When the prospect of World War Two was quietly looming over Europe, German scientists unveiled the possibility of nuclear fission. In the years that followed, horror over the idea of nuclear weapons falling into the hands of Hitler became one of the strongest driving forces behind the US effort to build the bomb – the Manhattan Project – and the man often called the "father of the atomic bomb", J Robert Oppenheimer. But was Nazi Germany actually on the brink of developing a viable atomic weapon?
Not really, it turns out.
Nuclear fission was first discovered in 1938 by German chemists Otto Hahn and Fritz Strassman, together with physicists working at the Kaiser Wilhelm Institute of Chemistry in Berlin, Lise Meitner, and Otto Robert Frisch. Their collective work revealed that fission was displaying something truly astonishing: if hit by a neutron, a uranium nucleus would split in two, releasing a colossal amount of energy.
In April 1939, just months after the discovery of nuclear fission, Germany launched its secret program, called Uranverein or “uranium club” to harness the power of this new scientific breakthrough. Initial progress was slow since Germany had launched its invasion of Poland by September 1939, forcing many of the country’s young minds to draft as soldiers.
Nevertheless, rumors of the nuclear program had caught wind. On August 2, 1939, “the Einstein letter” was sent to US President Franklin D. Roosevelt. Written by Leo Szilard and signed by Albert Einstein, the letter warned that how Nazi Germany had the potential to develop "extremely powerful bombs of a new type" and suggested that the US should start its own nuclear program.
Germany clearly had the head start, so why did it fumble before the finish line?
Although many important Jewish scientists had fled Germany by this time, the team wasn’t short on talent. Authorized by Hitler himself, Army physicist Kurt Diebner was picked to lead the German nuclear weapons program with the aim of investigating the military applications of nuclear fission.
Another major player in the program was Werner Heisenberg, the pioneering quantum physicist known for the uncertainty principle (and the namesake of Walter White’s meth-peddling alias). There were also a host of other well-established scientists such as Abraham Esau, Paul Harteck, Walther Gerlach, and Erich Schumann.
However, its all-star cast wasn’t enough. Some clues about the project’s failure can be unearthed in the transcript of a conversation between Germany’s leading nuclear physicists on August 6, 1945, the fateful day the US dropped an atomic bomb on the Japanese city of Hiroshima.
Heisenberg seems to blame the lack of people working on the program, noting that the US had 180,000 scientists working on the Manhattan Project, which was far more than the Germans had. Harteck blamed the lack of money funneled to the project.
Another suggestion is that the German team was full of big egos that let down the side of the team. Physicist Horst Korsching said: “the Americans are capable of real cooperation on a tremendous scale. That would have been impossible in Germany. Each one said that the other was unimportant.”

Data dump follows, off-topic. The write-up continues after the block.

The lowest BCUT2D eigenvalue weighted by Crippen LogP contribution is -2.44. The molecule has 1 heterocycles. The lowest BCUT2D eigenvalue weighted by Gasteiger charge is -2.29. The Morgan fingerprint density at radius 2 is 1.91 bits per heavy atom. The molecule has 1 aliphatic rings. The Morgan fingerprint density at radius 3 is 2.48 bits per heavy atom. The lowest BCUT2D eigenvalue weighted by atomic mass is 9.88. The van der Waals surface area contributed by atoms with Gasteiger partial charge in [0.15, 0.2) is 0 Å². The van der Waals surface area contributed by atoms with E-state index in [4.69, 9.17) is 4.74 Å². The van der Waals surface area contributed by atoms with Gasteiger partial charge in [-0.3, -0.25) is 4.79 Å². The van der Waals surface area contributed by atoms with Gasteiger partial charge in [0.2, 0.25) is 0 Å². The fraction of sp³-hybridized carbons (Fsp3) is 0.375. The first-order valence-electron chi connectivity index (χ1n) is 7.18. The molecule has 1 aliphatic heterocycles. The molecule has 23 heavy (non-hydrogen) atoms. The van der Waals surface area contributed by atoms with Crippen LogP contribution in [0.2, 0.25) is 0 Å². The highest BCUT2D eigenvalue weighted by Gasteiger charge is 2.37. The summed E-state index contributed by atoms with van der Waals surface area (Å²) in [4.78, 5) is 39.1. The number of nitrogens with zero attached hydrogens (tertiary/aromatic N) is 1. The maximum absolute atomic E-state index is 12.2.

One other explanation is that the Nazi elite was not willing to hedge their bets on nuclear technology unless there was demonstrable proof it could win the war. At the time, this was all unchartered territory, and Hitler was far more invested in the V-2 long-range rockets, which had already shown promise.
In his book about the history of Nazi nuclear ambitions, Professor Mark Walker remarks that the German nuclear program had become "frozen at the laboratory level" during the Second World War. Wracked by organizational problems, the scientists were left striving to build a primitive nuclear fission reactor – and they even failed at this relatively “modest task,” Walker writes.
Research from 2019 shed further light on the problems that the Germans faced. Scientists at the University of Maryland attempted to track down the uranium cubes used by the German team and concluded that the central lab didn’t have enough to build a self-sustaining nuclear reactor.
Ironically, there were other stocks of uranium elsewhere in Germany, but their tactic of having separate and rivaling experiments meant that they simply didn’t have sufficient materials to work with. Just as Korsching had suggested, the US Manhattan Project took a much more collaborative approach that pooled and disturbed its resources wisely, which Germany didn't
The German program was also hindered by a major military upset at a crucial time. Following their invasion of Norway in 1940, the Germans took over the Vemork hydroelectric power plant and used it to produce heavy water, a vital ingredient for nuclear reactors.
Realizing its integral role for the Nazis, Allied forces conducted a series of strategic bombings against the plant, which continued to dwindle their heavy water supplies. The major blow came in 1943 when a Norwegian commando attacked the facility, followed by yet another Allied bombing raid. Attempts to transport the remaining supplies out of the country were foiled by Norwegian resistance fighters who sunk the ferry on Lake Tinn.
"There were so many things that were just luck and chance. There was no plan. We were just hoping for the best,” Joachim Ronneberg, the Norweigian leader of the commando team that blew up the plant, told the New York Times in 2015.
If this bold mission had failed, he suggested, then London may have ended up "looking like Hiroshima.”
Wracked by this array of problems, the Nazi nuclear program appears as if it was doomed to failure. However, this is only clear now with the benefit of hindsight. Unaware of this fact at the time, paranoia over the Nazis' nuclear ambitions only helped to fuel Oppenheimer’s bittersweet effort to hurry in the atomic age.